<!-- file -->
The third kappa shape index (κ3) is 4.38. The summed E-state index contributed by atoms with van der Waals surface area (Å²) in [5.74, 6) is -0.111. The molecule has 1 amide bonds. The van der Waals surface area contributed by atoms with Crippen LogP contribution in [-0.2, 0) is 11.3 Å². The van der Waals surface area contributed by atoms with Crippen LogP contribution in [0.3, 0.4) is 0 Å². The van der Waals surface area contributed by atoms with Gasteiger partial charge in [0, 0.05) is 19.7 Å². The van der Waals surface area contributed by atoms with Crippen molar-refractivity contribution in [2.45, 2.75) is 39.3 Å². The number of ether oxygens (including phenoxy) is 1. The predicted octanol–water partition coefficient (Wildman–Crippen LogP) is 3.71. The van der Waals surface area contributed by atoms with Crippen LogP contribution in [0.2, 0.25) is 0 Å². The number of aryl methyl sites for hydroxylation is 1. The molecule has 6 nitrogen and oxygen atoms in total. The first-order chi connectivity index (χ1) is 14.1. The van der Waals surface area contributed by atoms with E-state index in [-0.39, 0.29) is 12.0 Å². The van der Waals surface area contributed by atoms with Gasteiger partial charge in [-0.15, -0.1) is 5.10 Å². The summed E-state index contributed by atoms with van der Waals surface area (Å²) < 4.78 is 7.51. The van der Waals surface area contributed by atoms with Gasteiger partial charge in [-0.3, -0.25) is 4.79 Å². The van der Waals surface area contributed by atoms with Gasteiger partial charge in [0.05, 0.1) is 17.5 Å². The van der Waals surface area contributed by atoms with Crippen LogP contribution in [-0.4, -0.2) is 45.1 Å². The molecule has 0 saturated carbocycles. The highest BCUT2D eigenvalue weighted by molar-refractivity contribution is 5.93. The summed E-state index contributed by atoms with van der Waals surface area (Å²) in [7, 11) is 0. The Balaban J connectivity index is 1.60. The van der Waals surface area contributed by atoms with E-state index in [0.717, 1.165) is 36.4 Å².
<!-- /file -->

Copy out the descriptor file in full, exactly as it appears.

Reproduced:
The third kappa shape index (κ3) is 4.38. The summed E-state index contributed by atoms with van der Waals surface area (Å²) in [5.74, 6) is -0.111. The molecule has 1 amide bonds. The van der Waals surface area contributed by atoms with Crippen LogP contribution in [-0.2, 0) is 11.3 Å². The van der Waals surface area contributed by atoms with Crippen LogP contribution in [0.3, 0.4) is 0 Å². The van der Waals surface area contributed by atoms with Gasteiger partial charge in [0, 0.05) is 19.7 Å². The van der Waals surface area contributed by atoms with Crippen molar-refractivity contribution in [2.45, 2.75) is 39.3 Å². The number of ether oxygens (including phenoxy) is 1. The predicted octanol–water partition coefficient (Wildman–Crippen LogP) is 3.71. The van der Waals surface area contributed by atoms with Crippen LogP contribution in [0.2, 0.25) is 0 Å². The number of aryl methyl sites for hydroxylation is 1. The molecule has 6 nitrogen and oxygen atoms in total. The first-order chi connectivity index (χ1) is 14.1. The van der Waals surface area contributed by atoms with E-state index in [-0.39, 0.29) is 12.0 Å². The van der Waals surface area contributed by atoms with Gasteiger partial charge in [-0.15, -0.1) is 5.10 Å². The summed E-state index contributed by atoms with van der Waals surface area (Å²) < 4.78 is 7.51. The van der Waals surface area contributed by atoms with Gasteiger partial charge in [-0.3, -0.25) is 4.79 Å². The van der Waals surface area contributed by atoms with Gasteiger partial charge in [0.05, 0.1) is 17.5 Å². The van der Waals surface area contributed by atoms with Crippen LogP contribution in [-0.4, -0.2) is 45.1 Å². The molecule has 0 saturated carbocycles. The highest BCUT2D eigenvalue weighted by molar-refractivity contribution is 5.93. The summed E-state index contributed by atoms with van der Waals surface area (Å²) in [7, 11) is 0. The Balaban J connectivity index is 1.60. The van der Waals surface area contributed by atoms with E-state index in [0.717, 1.165) is 36.4 Å².